- The Washington Times - Thursday, July 30, 2015

You can learn a lot about a person by the websites they visit, but what can be inferred by the speed of their keystrokes? Two privacy-minded security experts have released a tool that they say obscures the digital footprints left not by metadata, but behavioral biometrics.

Passwords aren’t passé just yet, but an argument raised increasingly over the last few years involves replacing more antiquated authentication methods with behavioral biometrics — uniquely individualized patterns discovered by passively keeping track of a person’s online activity, like mouse clicks and other nuanced movements.

With big-name Internet breaches becoming nearly routine, it’s no surprise that companies working closely with behavioral biometrics are searching for a solution to the Web’s security woes. Sweden’s based BehavioSec, for example, entered into a contract with the Pentagon in 2012 and was being fueled by $8 million from an array of investors as of last December.

Accompanying that boom in behavioral biometrics, however, is a backlash from experts who say computer users risk unwittingly identifying themselves online by falling prey to code that captures traits like the time between keystrokes and other sorts of cyber snowflakes.

On Tuesday, information security consultant Paul Moore unveiled his latest project, KeyboardPrivacy: a proof-of-concept Google Chrome extension that obfuscates the digital trail that’s left by behavioral biometrics and makes it harder for a website to learn the unique habits of its visitors.

“As opposed to traditional authentication, which is only interested in what you type, behavioral biometric systems collect [and] profile how you type, too. By actively monitoring how you type, the system is able to build a profile on you,” Mr. Moore said.

By coding websites to run certain scripts in silence, Mr. Moore said that it’s possible that hundreds of different metrics ranging from the speed of a person’s keystroke to the time in between are being logged and analyzed.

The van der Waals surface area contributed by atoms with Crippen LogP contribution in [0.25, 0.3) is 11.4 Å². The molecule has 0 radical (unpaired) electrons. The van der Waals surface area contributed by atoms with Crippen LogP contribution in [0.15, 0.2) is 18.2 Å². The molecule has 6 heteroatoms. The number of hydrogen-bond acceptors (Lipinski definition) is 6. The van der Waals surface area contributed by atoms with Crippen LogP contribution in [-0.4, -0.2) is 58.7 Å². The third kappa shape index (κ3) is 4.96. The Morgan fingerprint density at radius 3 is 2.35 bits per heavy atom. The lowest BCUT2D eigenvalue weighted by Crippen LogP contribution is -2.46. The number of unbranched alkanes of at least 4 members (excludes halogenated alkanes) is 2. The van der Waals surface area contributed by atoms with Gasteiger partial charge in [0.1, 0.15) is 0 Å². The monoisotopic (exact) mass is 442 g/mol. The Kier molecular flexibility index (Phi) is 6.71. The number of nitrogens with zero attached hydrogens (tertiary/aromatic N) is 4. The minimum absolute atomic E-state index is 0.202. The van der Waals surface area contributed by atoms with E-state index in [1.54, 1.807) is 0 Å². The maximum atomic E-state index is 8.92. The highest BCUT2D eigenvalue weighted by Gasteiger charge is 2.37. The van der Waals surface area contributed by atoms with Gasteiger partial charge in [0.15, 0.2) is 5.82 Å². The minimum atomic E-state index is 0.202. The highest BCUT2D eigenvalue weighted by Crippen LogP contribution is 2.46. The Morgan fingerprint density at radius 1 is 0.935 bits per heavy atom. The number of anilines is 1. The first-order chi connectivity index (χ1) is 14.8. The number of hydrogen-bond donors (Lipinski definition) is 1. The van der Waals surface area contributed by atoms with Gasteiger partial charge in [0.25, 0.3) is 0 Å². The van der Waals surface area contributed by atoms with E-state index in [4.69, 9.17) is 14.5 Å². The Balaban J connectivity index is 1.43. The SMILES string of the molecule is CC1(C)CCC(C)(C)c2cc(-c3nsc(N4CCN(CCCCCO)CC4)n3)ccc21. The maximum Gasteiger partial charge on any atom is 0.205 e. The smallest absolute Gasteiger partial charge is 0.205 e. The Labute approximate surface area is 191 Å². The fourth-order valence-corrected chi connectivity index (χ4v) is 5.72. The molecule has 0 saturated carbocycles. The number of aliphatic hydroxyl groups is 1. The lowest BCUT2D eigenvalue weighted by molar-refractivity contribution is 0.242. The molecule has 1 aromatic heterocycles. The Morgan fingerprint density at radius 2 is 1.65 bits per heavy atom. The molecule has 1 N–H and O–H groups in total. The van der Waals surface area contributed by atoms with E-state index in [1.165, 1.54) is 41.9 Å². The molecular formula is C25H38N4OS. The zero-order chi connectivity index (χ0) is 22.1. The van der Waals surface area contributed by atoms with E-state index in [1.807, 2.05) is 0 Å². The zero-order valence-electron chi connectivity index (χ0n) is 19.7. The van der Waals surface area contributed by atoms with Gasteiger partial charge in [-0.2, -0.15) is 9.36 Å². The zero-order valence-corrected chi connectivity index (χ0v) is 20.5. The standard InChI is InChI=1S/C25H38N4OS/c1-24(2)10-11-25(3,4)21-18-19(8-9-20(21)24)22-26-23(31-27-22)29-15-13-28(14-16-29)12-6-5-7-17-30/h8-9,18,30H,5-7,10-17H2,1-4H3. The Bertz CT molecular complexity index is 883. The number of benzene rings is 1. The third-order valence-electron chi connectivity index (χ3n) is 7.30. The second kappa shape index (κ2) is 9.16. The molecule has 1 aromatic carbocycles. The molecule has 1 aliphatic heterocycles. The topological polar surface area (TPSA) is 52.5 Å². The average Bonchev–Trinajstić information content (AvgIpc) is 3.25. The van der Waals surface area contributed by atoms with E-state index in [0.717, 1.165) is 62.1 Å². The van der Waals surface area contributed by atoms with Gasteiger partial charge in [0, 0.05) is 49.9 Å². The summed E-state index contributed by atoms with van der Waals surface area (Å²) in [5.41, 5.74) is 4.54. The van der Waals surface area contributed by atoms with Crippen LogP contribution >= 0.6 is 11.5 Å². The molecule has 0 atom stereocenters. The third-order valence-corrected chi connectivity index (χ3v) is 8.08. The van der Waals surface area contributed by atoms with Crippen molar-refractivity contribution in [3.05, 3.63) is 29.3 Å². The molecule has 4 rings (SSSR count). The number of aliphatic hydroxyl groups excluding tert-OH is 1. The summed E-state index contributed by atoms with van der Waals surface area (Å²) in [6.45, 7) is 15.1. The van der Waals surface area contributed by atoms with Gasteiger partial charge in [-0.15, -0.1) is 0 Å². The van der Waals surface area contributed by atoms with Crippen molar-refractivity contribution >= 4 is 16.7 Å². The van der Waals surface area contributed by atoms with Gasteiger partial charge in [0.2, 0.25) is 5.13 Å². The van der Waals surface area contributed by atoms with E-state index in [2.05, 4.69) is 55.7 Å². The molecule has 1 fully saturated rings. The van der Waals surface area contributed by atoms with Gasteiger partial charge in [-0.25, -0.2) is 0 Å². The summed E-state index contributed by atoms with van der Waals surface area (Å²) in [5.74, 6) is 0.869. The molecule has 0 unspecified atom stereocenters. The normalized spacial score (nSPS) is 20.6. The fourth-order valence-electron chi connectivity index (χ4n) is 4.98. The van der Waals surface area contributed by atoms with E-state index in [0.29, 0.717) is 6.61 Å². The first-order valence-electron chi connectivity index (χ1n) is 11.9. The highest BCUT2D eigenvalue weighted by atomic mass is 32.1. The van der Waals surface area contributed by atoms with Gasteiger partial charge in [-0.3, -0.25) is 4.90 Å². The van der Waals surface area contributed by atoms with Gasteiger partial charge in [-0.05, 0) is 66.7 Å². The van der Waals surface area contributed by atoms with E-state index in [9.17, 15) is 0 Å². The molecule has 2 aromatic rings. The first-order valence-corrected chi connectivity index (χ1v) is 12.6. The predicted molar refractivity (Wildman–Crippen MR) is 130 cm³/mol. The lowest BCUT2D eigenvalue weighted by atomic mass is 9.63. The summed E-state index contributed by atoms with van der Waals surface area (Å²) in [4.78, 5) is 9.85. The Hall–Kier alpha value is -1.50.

“With enough supporting data, it’s entirely possible to identify you based purely on how you type,” he said.

Indeed, information security specialist Per Thorsheim worked with Mr. Moore on the browser extension and said that he saw firsthand how behavioral biometrics can keep track of users over time.

“I created and trained a biometric profile of my keystroke dynamics using the Tor browser at a demo site,” he said. “I then switched over to Google Chrome and not using the Tor network, and the demo site correctly identified me when logging in and completed a demo financial transaction.”

“As soon as somebody manages to build a biometric profile of your keystrokes at a network/website where you are otherwise completely anonymous, that same profile can be used to identify you at other sites you’re using, where identifiable information is available about you,” he warned.

Runa Sandvik, a hacker and former developer for the privacy-centric Tor Project, told Ars Technica that the risk may appear miniscule when it’s only one website logging that type of information, but added that the real concerns begin when behavior profiling in done by several websites owned by the same organization.

“The risk to anonymity and privacy is that you can profile me and log what I am doing on one page and then compare that to the profile you have built on another page. Suddenly, the IP address I am using to connect to these two sites matters much less,” she said.

The team’s extension for the Chrome Web browser has been installed more than 580 times as of Thursday.

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